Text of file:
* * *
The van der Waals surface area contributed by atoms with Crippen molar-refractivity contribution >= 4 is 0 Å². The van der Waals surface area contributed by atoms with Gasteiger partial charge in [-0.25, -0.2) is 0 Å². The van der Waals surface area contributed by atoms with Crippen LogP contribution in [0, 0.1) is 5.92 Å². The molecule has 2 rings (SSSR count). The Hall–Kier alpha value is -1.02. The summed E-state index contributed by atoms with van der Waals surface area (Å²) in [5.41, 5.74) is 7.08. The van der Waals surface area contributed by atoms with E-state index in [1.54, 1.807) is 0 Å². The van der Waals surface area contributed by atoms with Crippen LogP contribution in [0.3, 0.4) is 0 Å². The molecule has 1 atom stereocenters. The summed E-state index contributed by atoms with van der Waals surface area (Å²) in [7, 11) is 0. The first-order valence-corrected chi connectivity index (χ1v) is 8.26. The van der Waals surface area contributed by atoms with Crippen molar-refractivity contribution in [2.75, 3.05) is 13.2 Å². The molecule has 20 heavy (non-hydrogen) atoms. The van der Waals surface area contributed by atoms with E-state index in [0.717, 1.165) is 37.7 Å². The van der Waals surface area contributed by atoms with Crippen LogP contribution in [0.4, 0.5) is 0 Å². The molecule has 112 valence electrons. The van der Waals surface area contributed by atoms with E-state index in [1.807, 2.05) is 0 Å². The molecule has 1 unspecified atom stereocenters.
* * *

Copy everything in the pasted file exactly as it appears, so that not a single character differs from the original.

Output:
The van der Waals surface area contributed by atoms with Crippen molar-refractivity contribution >= 4 is 0 Å². The van der Waals surface area contributed by atoms with Gasteiger partial charge in [-0.25, -0.2) is 0 Å². The van der Waals surface area contributed by atoms with Crippen LogP contribution in [0, 0.1) is 5.92 Å². The molecule has 2 rings (SSSR count). The Hall–Kier alpha value is -1.02. The summed E-state index contributed by atoms with van der Waals surface area (Å²) in [5.41, 5.74) is 7.08. The van der Waals surface area contributed by atoms with E-state index in [1.54, 1.807) is 0 Å². The van der Waals surface area contributed by atoms with Crippen LogP contribution in [0.3, 0.4) is 0 Å². The molecule has 1 atom stereocenters. The summed E-state index contributed by atoms with van der Waals surface area (Å²) in [7, 11) is 0. The first-order valence-corrected chi connectivity index (χ1v) is 8.26. The van der Waals surface area contributed by atoms with Crippen molar-refractivity contribution in [2.75, 3.05) is 13.2 Å². The molecule has 20 heavy (non-hydrogen) atoms. The van der Waals surface area contributed by atoms with E-state index in [0.717, 1.165) is 37.7 Å². The van der Waals surface area contributed by atoms with Crippen LogP contribution in [0.4, 0.5) is 0 Å². The molecule has 112 valence electrons. The van der Waals surface area contributed by atoms with E-state index in [1.807, 2.05) is 0 Å². The molecule has 1 unspecified atom stereocenters.